Florida Governor Ron DeSantis has signed a bill granting benefits to fire fighters who develop cancer, making Florida the 47th state to recognize the disease as an occupational injury.
The legislation – pushed through both chambers of the Florida legislature this spring – marks a strong victory for the Florida Professional Firefighters (FPF), which has fought for more than 15 years to gain greater protections for members who develop cancer.
The bill was sponsored by state Representative Matt Willhite, an active fire fighter and member of Palm Beach County, FL Local 2928, and state Senator Anitere Flores.
“Today, Florida fire fighters and their families can rest a little easier knowing that their elected leaders on both sides of the aisle have their backs if occupational cancer strikes,” says General President Harold Schaitberger.
The law provides full coverage for cancer, including disability and death benefits and recognizes 21 cancers as linked to firefighting. Fire fighters who develop cancer will qualify for coverage if they meet certain criteria, including not smoking, a minimum length of service and no other employment in cancerous work settings.
The cancer coverage will be provided, not through a workers’ compensation claim as in many other states, but instead through an employer-provided group health plan. The coverage includes a one-time, lump-sum payment of $25,000 to fire fighters upon a cancer diagnosis.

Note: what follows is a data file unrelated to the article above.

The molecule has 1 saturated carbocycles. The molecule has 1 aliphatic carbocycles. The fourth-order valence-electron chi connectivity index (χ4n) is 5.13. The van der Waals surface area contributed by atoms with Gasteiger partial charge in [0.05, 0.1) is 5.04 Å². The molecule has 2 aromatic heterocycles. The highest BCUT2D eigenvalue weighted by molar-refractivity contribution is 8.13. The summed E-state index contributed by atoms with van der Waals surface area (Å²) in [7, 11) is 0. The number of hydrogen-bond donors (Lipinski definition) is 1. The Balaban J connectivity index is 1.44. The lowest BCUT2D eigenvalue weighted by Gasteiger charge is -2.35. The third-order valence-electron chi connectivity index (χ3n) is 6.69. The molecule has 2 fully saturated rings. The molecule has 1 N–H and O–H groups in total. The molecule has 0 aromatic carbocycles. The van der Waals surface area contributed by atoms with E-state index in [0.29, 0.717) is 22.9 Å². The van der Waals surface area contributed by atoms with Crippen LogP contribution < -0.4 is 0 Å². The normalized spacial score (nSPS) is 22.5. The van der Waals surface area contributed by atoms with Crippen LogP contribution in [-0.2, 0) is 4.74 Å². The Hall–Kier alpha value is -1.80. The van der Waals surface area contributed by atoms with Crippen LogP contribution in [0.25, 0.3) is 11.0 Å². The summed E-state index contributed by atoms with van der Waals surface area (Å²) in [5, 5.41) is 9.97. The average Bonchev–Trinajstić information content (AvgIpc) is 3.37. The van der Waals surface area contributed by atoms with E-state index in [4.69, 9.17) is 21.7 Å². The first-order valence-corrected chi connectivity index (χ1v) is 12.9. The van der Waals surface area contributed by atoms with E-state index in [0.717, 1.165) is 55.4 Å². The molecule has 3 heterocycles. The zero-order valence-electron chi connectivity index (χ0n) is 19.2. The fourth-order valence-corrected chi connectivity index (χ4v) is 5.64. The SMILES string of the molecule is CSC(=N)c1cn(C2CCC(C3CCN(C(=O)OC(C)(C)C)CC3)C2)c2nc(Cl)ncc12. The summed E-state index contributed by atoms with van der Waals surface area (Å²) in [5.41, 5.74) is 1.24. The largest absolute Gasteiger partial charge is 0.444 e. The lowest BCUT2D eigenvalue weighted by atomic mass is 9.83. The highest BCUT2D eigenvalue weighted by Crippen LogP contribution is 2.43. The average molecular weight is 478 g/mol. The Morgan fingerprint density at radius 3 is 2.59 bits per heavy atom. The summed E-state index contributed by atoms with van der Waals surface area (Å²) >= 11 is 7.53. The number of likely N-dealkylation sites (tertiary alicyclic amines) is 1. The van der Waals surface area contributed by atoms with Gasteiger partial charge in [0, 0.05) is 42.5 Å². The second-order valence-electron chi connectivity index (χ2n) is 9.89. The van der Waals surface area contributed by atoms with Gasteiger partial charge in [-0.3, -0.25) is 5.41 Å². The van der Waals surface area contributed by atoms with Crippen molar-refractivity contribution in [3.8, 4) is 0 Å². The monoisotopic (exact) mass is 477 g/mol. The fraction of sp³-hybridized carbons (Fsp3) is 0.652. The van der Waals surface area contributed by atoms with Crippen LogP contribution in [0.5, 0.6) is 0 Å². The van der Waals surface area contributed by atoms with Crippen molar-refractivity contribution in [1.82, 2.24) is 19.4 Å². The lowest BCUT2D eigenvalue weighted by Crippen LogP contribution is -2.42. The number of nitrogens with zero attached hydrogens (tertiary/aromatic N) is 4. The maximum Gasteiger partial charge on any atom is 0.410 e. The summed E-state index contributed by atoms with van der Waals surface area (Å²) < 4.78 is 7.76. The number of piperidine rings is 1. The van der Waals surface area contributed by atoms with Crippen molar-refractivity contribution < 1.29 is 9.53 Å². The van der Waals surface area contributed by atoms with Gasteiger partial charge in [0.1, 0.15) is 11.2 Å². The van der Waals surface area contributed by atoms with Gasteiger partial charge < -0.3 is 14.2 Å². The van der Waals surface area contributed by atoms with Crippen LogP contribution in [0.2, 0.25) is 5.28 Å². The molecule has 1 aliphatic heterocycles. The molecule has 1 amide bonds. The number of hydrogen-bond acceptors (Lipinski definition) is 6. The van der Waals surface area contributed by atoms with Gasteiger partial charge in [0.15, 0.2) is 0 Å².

The University of Miami released a comprehensive study detailing how fire fighters are developing cancer at a much greater rate than the public. Even with that information, the cancer bill stalled in the House. The FPF remained positive and diligent, organizing a call to action to keep fire fighters at the Capitol fully involved collecting petitions requesting that the House support the bill.
“We made sure everyone in the state legislature saw our fire fighters supporting cancer coverage, which then caught the attention of the Florida media,” says FPF President Jim Tolley, noting the legislation had gathered about 80 co-sponsors in the House – a majority.
Florida media began asking legislators why such an important and needed bill was not moving faster to the governor. The groundswell of attention appeared to compel House Speaker José Oliva to schedule a floor vote. From there, the bill sailed through both chambers on the final day of the legislative session and then to the governor.
“All of Florida’s professional fire fighters should be commended for their diligence and hard work in pushing this legislation through. They could have thrown in the towel, but no one gave up,” says 12th District Vice President Walt Dix.